Home > World News > As Mubarak Digs In, U.S. Policy in Egypt Is Complicated

As Mubarak Digs In, U.S. Policy in Egypt Is Complicated

Twelve days into an uprising in Egypt
that threatens to upend American strategy in the Middle East, the Obama
administration is struggling to determine if a democratic revolution
can succeed while President Hosni Mubarak remains in office, even if his powers are neutered and he is sidelined from negotiations over the country’s future. 
Frank G. Wisner, here in 2006, was recently sent to Egypt. Image: Associate Press
The latest challenge came Saturday afternoon when the man sent last weekend by President Obama to persuade the 82-year-old leader to step out of the way, Frank G. Wisner,
told a group of diplomats and security experts that “President
Mubarak’s continued leadership is critical — it’s his opportunity to
write his own legacy.”
Secretary of State Hilary Rodham Clinton immediately tried to
recalibrate those remarks, repeating the latest iteration of the
administration’s evolving strategy. At a minimum, she said, Mr. Mubarak
must move out of the way so that his vice president, Omar Suleiman, can engage in talks with protest leaders over everything from constitutional changes to free and fair elections.
It is hardly the first time the Obama administration has seemed
uncertain on its feet during the Egyptian crisis, as it struggles to
stay on the right side of history and to avoid accelerating a
revolution that could spin out of control.
The mixed messages have been confusing and at times embarrassing — a
reflection of a policy that, by necessity, has been made up on the fly.
“This is what happens when you get caught by surprise,” said one
American official, who would not speak on the record. “We’ve had
endless strategy sessions for the past two years on Mideast peace, on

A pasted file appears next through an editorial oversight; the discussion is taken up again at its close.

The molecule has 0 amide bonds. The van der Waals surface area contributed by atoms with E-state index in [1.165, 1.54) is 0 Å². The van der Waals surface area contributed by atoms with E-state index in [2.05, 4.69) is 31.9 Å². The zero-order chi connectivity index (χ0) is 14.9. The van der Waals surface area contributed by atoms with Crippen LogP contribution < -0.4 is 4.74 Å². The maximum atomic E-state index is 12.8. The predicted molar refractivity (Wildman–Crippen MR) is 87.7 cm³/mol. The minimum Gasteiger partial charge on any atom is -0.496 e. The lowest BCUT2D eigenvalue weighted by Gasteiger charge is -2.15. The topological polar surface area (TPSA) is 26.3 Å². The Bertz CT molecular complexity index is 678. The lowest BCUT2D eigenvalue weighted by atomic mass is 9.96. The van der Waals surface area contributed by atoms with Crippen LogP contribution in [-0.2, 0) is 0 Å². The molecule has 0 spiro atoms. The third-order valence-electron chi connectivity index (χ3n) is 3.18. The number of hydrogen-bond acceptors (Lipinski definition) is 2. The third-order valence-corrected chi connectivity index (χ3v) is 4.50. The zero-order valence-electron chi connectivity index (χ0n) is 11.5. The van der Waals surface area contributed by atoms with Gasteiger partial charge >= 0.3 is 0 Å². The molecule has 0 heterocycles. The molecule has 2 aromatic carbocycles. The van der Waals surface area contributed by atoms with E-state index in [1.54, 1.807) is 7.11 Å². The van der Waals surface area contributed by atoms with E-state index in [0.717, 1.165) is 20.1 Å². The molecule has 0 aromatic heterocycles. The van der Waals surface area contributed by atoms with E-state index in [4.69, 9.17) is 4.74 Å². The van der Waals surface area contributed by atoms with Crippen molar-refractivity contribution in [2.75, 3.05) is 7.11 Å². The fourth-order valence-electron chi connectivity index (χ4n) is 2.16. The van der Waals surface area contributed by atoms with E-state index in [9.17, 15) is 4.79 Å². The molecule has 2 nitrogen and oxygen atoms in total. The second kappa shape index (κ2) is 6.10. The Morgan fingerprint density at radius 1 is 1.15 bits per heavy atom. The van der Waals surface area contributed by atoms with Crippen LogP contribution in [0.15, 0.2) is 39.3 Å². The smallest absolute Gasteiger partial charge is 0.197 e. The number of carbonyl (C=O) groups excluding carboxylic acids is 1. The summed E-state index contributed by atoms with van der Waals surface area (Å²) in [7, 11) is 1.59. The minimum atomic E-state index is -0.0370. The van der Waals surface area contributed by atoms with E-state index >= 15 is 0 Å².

containing Iran. And how many of them factored in the possibility that
Egypt,” and presumably whatever dominoes follow it, “moves from
stability to turmoil? None.”
Just hours before offering her correctives of Mr. Wisner, Mrs. Clinton
made the case at a gathering in Munich that the entire process would
take time, and must be carefully managed. “Revolutions have overthrown
dictators in the name of democracy,” she reminded her audience, “only
to see the process hijacked by new autocrats who use violence,
deception and rigged elections to stay in power.”
Administration officials insist their responses have been more reaction
to fast-moving events than any fundamental change in objective. Over
the last few days, with Mr. Mubarak making it clear he does not intend
to resign anytime soon, they have described their latest strategy as
one of encouraging Egyptian elites to isolate him to the point where he
is essentially a spectator to the end of his own rule.
They want Mr. Mubarak to be able to leave with honor, so once again on
Friday, Mr. Obama stopped short of telling him to go for fear, as one
senior official put it, that “the more he digs in, the harder it will
be at the right moment to get him to let go.”
Transmitting the right message to constituencies who hear them
differently is a problem the administration has confronted from the
start of the crisis almost two weeks ago.
When the first protesters appeared in Tahrir Square, Mrs. Clinton,
working off the traditional American script that portrays Mr. Mubarak
as a reliable ally in need of quiet, sustained pressure on human rights
and political reform, said, “Our assessment is that the Egyptian
government is stable and is looking for ways to respond to the
legitimate needs and interests of the Egyptian people.”
One week later, that script was cast aside for the first time in three
decades. On Tuesday night, Mr. Obama and his top national security
aides watched Mr. Mubarak’s defiant speech, in which he refused to
resign but insisted he had never intended to run for re-election in
September. It confirmed the conclusion they had gradually reached as